The Flemish nationalist leader Bart De Wever met with informateur Didier Reynders on Thursday afternoon, after the former had accused the latter of making proposals throught the media but without consulting him. No comments were made afterwards. Reynders mission has been prolonged with another fortnight by King Albert on Wednesday. Progress is not really in sight, and elections are becoming likely for late in spring. On Thursday Belgium seemed to have broken some kind of world record, as the BBC reported:
'Belgians are staging a series of tongue-in-cheek events to mark what many there see as a new record - the world's longest wait for a government.
Belgium has been without a government for 249 days - longer than Iraq - as parties from the Dutch-speaking north and French-speaking south remain split.
To mark the event, 249 people plan to strip naked in Ghent, and there will be free beer and chips in other cities.
Organisers hope the events will boost efforts to break the political impasse.
"We've had enough of political games," Kliment Kostadinov, one of the organisers, told the AFP.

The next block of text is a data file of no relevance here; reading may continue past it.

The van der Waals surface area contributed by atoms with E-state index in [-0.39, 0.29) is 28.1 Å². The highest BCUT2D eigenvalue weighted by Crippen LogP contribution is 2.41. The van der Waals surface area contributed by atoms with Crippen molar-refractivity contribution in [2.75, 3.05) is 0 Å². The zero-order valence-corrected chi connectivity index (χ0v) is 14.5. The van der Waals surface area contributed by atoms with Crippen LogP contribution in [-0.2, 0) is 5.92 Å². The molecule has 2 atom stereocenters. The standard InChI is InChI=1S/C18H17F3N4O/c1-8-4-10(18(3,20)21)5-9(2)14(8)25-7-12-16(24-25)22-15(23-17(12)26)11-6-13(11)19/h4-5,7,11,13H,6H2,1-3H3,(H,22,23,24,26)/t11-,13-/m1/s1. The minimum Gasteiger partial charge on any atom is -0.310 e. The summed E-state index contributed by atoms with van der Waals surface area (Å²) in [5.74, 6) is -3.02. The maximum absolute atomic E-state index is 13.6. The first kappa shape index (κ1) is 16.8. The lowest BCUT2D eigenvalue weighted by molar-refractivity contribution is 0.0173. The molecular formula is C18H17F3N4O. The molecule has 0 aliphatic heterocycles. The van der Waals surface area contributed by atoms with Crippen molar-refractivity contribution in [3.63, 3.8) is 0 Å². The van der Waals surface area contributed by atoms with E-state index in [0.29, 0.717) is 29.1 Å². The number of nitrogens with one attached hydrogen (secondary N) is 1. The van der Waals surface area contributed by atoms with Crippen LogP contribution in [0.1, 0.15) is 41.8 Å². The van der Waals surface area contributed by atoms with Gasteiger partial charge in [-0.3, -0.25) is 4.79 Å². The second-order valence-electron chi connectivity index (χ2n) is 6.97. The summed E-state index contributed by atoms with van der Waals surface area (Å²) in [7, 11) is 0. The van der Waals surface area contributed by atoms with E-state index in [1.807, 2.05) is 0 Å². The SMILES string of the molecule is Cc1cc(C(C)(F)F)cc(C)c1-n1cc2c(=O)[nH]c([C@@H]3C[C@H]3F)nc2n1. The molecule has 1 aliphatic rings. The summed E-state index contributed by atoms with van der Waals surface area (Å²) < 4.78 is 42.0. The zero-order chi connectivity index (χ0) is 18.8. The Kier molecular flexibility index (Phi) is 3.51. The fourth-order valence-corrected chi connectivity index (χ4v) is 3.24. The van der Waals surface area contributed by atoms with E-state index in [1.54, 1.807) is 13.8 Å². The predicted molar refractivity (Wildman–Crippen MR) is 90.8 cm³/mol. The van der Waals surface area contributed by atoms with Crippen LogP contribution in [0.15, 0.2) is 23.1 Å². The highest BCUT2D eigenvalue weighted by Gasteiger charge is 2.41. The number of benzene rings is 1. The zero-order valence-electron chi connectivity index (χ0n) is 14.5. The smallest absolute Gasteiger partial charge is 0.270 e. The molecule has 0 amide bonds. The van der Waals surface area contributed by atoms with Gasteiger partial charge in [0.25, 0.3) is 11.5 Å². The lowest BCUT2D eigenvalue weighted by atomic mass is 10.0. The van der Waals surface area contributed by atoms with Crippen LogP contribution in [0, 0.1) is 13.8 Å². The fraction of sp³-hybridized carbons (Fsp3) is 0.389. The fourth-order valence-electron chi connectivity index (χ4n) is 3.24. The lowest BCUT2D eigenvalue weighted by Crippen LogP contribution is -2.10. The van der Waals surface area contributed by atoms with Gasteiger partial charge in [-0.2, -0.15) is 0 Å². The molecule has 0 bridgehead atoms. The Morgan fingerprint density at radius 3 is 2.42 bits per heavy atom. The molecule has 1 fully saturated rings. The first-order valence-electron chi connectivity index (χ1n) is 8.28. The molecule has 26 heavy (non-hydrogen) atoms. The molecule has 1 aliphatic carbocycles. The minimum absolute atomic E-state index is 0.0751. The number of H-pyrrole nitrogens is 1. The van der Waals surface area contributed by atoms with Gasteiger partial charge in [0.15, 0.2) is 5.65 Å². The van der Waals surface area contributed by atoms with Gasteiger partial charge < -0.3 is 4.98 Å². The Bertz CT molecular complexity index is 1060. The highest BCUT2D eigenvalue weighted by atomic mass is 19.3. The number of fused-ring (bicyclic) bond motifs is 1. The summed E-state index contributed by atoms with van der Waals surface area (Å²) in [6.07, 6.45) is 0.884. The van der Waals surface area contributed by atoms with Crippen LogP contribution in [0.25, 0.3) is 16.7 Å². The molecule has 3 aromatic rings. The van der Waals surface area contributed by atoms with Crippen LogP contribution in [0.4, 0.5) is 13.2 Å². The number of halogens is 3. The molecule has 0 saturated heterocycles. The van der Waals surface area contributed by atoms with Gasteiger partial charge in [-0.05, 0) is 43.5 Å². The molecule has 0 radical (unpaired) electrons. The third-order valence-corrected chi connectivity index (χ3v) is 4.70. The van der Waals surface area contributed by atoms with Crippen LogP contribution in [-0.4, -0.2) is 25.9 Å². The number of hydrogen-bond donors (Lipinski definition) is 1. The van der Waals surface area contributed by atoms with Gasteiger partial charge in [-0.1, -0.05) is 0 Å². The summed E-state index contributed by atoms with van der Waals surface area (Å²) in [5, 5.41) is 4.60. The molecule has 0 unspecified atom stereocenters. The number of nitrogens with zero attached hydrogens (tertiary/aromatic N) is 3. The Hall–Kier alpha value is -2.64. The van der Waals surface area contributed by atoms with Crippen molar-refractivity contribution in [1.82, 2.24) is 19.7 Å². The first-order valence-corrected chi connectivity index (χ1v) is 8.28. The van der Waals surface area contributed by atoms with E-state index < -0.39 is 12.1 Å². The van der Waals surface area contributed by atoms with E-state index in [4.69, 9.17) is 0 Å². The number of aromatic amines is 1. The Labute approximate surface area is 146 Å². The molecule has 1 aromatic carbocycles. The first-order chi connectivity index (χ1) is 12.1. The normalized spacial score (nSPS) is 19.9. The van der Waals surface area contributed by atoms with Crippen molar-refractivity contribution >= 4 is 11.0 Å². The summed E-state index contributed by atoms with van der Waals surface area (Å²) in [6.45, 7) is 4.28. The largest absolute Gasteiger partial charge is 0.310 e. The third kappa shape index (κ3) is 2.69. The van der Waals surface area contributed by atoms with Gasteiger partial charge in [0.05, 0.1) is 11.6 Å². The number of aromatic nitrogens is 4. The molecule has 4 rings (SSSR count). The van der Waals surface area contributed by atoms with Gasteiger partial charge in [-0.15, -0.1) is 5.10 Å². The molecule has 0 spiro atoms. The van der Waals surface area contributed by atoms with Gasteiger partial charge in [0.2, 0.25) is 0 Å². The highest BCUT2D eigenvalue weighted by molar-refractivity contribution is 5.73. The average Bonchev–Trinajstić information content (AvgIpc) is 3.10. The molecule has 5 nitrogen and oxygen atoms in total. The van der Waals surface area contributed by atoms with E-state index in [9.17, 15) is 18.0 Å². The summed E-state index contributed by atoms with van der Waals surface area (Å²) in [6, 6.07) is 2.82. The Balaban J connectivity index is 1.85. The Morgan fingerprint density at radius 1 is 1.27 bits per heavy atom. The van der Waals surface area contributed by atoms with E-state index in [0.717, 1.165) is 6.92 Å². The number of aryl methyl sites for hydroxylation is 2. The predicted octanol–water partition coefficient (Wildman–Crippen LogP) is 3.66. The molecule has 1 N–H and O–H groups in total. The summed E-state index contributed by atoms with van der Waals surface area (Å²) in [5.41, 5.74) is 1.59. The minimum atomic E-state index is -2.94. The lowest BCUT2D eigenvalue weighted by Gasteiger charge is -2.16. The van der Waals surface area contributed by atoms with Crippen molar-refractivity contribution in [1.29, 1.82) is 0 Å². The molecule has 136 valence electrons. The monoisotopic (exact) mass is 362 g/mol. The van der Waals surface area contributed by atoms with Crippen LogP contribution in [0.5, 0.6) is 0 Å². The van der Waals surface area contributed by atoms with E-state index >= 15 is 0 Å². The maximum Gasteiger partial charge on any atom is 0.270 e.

"We must get a government fast and a reform of our institutions that is good for all Belgians."
Johan Vande Lanotte, who resigned recently from the post of king's mediator with the task of ending the crisis, urged Belgium's political leaders not to give up on finding a solution.
He told Belgian radio that he had achieved agreement on up to 70% of his text but the final step had proved difficult."If the gap is so great, the parties should take great steps. That is not easy. Often they don't realise how hard that is. You don't make major reform of the state without enormous pain in your own ranks," Mr Lanotte said.
In a speech later in Ghent, he set out proposals for a Belgian union made up of four separate parts - Dutch-speaking Flanders, French-speaking Wallonia, the capital Brussels and German-speaking areas.
A caretaker government has been running Belgium since last June's elections which failed to produce an outright winner.
Although it took 249 days before Iraq achieved an outline agreement on a government, approval was not forthcoming for another 40 days, and some have questioned whether Belgium has yet broken the dubious record.
But that did not stop dozens of student organisations marking the event under an umbrella group entitled "Not in our name".
Although many of the events, such as stripping and eating chips, appeared light-hearted, organisers insisted they had a serious political message of conserving social security and strengthening solidarity'